"Aqua Rhapsody is a perfect example of an enjoyable five minute break game. With its corky clay graphics, it has really stolen my heart..."
-Lindsay Benkel, Freakin' Awesome Network
A sky castle where a kingdom resides has fallen into the ocean. As it rises back up, enemy forces begin to attack from all sides! You are in command of a single ship armed with unlimited ammo tasked with defending the castle from these bizarre enemies!
This is a flash game I've been working on for a few months, and I hope you have as much fun playing it as I had making it. Please check it out and give feedback!
Indie DB page (includes link to play game in-browser): http://www.indiedb.com/games/aqua-rhapsody
Nicalis, Inc. has confirmed via Twitter that the 3DS eShop version of the popular PC indie game, VVVVVV, has been submitted to Nintendo of America for approval. This means we'll probably see the game appear on the eShop in a few weeks, if not sooner.
Nicalis, Inc. also mentioned in another Twitter post that VVVVVV and the DSiWare version of Cave Story are ready for a European release, but PEGI (Pan European Game Information) is delaying the games' release in that region.
UK-based company GameGadget has unveiled a new, open-source game system today, simply titled the "GameGadget 1.0".
The press release is vague, but shows the high ambitions the company has for the system, boasting the tagline "a revolutionary Open Source handheld gaming device that will change the way that games are played, developed and sold."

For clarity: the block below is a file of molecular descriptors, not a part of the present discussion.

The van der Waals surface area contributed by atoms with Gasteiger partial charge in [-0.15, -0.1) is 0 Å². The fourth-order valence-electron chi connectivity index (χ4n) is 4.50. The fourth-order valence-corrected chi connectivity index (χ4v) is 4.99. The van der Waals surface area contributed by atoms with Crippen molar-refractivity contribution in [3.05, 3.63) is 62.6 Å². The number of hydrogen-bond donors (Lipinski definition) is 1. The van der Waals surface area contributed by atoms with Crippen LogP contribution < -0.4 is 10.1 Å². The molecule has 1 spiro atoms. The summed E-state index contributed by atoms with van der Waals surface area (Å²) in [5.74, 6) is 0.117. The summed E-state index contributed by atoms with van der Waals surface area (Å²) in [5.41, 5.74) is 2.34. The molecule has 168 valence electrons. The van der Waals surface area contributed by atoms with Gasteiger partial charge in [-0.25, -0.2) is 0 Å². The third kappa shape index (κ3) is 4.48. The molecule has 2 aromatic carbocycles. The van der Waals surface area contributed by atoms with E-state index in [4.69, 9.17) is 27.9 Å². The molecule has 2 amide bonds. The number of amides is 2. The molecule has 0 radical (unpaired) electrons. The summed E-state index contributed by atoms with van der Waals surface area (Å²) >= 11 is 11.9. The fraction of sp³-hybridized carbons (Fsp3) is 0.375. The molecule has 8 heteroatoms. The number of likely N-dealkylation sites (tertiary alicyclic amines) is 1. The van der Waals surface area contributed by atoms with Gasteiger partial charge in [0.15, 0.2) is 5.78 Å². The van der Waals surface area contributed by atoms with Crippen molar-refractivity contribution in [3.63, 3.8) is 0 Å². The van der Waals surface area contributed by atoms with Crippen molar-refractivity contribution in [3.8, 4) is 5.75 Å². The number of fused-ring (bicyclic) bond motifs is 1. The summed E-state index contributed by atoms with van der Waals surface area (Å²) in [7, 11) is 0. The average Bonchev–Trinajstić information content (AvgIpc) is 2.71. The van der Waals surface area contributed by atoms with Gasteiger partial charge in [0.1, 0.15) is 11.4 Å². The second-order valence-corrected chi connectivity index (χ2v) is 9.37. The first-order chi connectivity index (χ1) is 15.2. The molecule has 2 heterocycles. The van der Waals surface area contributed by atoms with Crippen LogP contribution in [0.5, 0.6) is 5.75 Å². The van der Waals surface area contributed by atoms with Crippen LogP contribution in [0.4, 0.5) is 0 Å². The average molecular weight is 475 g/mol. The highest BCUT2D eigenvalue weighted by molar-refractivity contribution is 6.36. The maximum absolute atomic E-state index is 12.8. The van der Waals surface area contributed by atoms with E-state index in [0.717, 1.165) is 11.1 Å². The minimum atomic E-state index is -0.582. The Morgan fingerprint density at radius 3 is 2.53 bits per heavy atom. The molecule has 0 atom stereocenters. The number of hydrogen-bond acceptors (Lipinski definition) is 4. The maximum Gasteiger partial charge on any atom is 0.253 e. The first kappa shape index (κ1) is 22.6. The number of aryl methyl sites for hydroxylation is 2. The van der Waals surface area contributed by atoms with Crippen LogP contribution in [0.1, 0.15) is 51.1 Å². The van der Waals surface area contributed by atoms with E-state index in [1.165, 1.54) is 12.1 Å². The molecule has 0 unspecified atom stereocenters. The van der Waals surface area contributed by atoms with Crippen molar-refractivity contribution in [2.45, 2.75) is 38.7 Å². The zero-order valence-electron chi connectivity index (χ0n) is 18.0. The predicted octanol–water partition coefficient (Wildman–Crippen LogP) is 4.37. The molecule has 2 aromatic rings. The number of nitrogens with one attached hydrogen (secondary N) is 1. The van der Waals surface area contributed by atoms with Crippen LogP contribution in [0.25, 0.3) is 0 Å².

Here's what Jason Cooper, creator of the GameGadget, had to say:
“GameGadget has been designed with the ultimate goal of playing every game on a single device, just as the “iPod” was for music. Hundreds of thousands of games are currently “archived” and no longer being enjoyed by Gamers, with no value being generated for the Developers and Publishers. The launch of GameGadget creates a market for gamers to play the games they want to play. The GameGadgetGames service, just like “Apple’s App Store”, allows the owners of these games, to re-market their back catalogue, in their original format, set the appropriate pricing and gain incremental revenue, BUT with no additional investment”.
The system will be released in January 2012, has a price tag of £99.99 (about $135), and runs a version of Linux. Other than that, not much else is known about the system other than a few screenshots.
If anything, this isn't entirely new. Companies like GamePark Holdings, OpenPandora, and Dingoo Digital have made open source, handheld systems before, but with little success. However, this new system might just have a chance.
Kotaku has received an interesting tip from an employee at EB Games Canada. According to the anonymous tipster, EB Games/GameStop stores (the Canadian ones, at least) will soon be merging their "new" and "used" game sections. The employee also supplied internal documentation that describes these changes.
To make matters even worse, the employee claims that while games will still have "new" and "used" stickers placed on them, used copies will be placedin front of the new copies. This, however, wasn't mentioned in the internal documentation the employee sent.
After the article was posted on Kotaku, another tip was received from someone who claimed to be an EB Games Canada employee who stated that these changes were 100% true. He also mentioned his concern for the changes: